Testimony of Robert Joseph: Implications of a Nuclear Agreement with Iran (Part III) July 23, 2015
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Assertions to the contrary aside, the nuclear agreement will likely lead to a greater chance of conflict and war. With increased military capabilities, and a nuclear weapons option that it can exercise when necessary, Iran may become even more aggressive in the region in promoting its theocratic and national goals – undermining long term American allies in a region of vital U.S. interests. With the U.S. pull out of Afghanistan and drawdown in Iraq, Iran is the prime candidate to become the preeminent power in the Gulf and beyond. And given the lifting of the embargoes on conventional arms and ballistic missiles, Iran’s military capabilities will grow all the more, creating even greater incentive for Iran’s Arab neighbors to increase their arms. Media reports indicate that the Obama Administration has already signaled that it will increase arms transfers to the region.
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The notion that Iran’s leaders will become more moderate as a result of the nuclear agreement has no basis in fact. Following the conclusion of the negotiations, Iran’s Supreme Leader again denounced the United States to cheers of Death to America. In his speech, he made clear that Iran would continue to support its allies in Syria, Iraq, Yemen, and Lebanon, and reaffirmed his support to terrorists groups dedicated to the destruction of Israel.
Iran’s economy will benefit from the end of sanctions, with the likely result that the regime will be strengthened. This will enable it to continue, if not intensify, its brutal repression of all domestic opposition in the struggle for a free and democratic Iran. And with a nuclear weapons capability in waiting, Iran’s leaders will be even more secure in persecuting their domestic opponents without fear of external intervention.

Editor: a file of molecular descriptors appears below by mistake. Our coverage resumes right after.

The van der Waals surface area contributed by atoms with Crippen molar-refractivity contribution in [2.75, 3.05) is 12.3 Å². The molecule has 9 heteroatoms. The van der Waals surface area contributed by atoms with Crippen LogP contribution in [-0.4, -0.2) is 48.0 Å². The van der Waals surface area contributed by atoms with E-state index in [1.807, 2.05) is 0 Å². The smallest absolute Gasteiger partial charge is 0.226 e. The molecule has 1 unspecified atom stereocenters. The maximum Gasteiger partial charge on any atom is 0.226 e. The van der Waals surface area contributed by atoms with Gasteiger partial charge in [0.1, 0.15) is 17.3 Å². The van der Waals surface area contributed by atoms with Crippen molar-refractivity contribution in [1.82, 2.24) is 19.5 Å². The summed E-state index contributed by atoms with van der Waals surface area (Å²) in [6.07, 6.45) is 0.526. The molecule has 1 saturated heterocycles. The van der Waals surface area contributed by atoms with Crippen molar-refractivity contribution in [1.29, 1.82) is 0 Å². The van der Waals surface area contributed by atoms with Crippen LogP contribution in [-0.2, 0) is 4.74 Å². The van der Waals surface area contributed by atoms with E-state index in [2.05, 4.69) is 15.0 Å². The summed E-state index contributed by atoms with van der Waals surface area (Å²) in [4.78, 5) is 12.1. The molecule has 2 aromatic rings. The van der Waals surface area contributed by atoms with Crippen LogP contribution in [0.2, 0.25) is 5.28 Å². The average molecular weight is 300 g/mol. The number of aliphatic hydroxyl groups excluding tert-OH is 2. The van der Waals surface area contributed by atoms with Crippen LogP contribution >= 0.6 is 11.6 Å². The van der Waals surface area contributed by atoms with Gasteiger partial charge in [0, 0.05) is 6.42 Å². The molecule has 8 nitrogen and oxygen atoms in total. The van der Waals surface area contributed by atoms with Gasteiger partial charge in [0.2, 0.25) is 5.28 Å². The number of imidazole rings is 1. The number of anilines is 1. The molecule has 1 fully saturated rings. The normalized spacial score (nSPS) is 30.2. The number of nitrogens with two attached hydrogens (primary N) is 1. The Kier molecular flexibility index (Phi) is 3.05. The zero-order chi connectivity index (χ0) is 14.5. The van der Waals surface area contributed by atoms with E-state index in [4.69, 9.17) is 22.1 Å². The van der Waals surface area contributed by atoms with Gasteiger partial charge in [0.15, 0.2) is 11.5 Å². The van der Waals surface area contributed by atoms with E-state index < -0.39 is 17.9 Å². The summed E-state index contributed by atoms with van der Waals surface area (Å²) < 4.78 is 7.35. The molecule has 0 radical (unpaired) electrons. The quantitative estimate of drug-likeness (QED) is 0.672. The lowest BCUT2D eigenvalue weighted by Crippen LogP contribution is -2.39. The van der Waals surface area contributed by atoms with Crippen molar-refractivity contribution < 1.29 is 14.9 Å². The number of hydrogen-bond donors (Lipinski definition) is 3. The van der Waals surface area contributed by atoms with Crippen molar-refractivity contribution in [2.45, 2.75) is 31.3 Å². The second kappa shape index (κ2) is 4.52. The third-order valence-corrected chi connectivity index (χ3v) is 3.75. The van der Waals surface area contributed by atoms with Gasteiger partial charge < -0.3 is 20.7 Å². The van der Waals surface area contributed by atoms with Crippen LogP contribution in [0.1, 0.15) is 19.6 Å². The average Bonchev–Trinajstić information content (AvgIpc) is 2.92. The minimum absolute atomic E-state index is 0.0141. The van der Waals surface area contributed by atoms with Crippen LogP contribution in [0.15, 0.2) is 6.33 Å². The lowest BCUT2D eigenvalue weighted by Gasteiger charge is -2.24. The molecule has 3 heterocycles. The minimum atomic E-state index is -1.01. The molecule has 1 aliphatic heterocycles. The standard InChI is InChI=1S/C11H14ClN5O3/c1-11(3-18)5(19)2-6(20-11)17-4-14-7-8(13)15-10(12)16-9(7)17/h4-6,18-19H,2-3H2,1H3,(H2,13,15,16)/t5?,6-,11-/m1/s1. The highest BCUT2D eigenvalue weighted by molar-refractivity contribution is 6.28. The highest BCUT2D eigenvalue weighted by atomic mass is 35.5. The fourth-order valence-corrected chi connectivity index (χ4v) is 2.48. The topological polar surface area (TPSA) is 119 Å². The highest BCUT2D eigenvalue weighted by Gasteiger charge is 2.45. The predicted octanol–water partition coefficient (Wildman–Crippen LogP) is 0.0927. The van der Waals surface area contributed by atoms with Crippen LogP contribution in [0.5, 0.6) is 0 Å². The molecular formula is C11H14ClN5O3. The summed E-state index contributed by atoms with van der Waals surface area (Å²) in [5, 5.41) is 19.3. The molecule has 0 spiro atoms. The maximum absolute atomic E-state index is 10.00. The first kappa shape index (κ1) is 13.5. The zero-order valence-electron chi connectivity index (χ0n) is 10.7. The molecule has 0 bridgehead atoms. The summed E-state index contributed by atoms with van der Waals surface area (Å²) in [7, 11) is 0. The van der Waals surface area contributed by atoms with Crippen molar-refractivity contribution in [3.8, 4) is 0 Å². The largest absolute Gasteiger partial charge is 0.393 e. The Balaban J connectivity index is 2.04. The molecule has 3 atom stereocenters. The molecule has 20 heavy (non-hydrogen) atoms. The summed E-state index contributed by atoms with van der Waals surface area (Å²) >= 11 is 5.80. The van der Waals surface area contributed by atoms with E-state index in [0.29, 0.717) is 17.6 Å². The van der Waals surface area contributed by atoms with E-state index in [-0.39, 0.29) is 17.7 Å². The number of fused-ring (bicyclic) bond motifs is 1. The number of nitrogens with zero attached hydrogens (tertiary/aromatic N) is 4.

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Despite having been negotiated in the name of nonproliferation, the JCPOA undermines the international nonproliferation regime. The provisions relating to the timelines for suspect site inspections (permitting an initial delay of 24 days in place of a 24 hour notice) and the failure to firmly back the IAEA investigation of Iran’s possible military activities undercut the authority of the Agency. Both may well be used by future proliferators as precedents to hide their activities and avoid penalties. American leadership of the international regime will also be weakened because of the abandonment of decades of U.S. policy discouraging the spread of enrichment and reprocessing activities. How can the United States credibly argue that Iran can have a large-scale enrichment capability but Saudi Arabia and other states, including allies such as South Korea, should not?
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A third flaw is the early relief of sanctions and the JCPOA “snap-back” provisions -- a clear triumph of hope over experience. It took over ten years for sanctions to have a substantial effect on Iran’s economy. Once sanctions are further loosened and most ended, it will be extraordinarily difficult to restore them. We will have given up our leverage and will be dependent on Russia, China and others, including friends, with commercial interests in continuing to do business with Iran. There are procedures that that suggest sanctions will be reconstituted if violations occur, although perhaps as long as 85 days after the fact. But there are many detours that could delay imposition and, once the restrictions are lifted in 10-15 years, the option of restoring effective sanctions is for all practical purposes removed altogether.
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President Obama has stated that the Joint Comprehensive Plan of Action (JCPOA) is not based on trust but on rigorous monitoring and verification. Iran has repeatedly proven itself a master of denial and deception in cheating on every nuclear agreement it has signed to date. The expectation, based on over twenty years of experience, is that Iran will cheat again if it can get away with it.
Unfortunately, the terms of the agreement do not provide for an effective means to detect or deter cheating, unless Iran decides to violate its commitments openly at declared facilities under IAEA monitoring. Here, the added access and information that Iran must provide under the Additional Protocol and other relevant provisions of the JCPOA would be beneficial. The problem is that Teheran is less likely to cheat in front of the international inspectors than at undeclared sites such as military bases where it has cheated in the past and where Iran’s Supreme Leader has ruled out any inspections.
In fact, the suspect site provisions contained in the JCPOA – the managed access and the dispute resolution procedures – are significantly weaker than the measures contained in the standard Additional Protocol. Twenty-four hour notice is replaced by a 24 day notice. And if Iran continues to object, the procedures could result in additional delays of days or weeks before Iran is actually confronted with the choice of permitting access or having the case referred to the Security Council – something Iran has never seemed all that concerned about in the first instance. In short, instead of anywhere, anytime, unfettered access to places, people and documentation – all essential for effective verification – implementation of the JCPOA is dependent on Iran’s cooperation.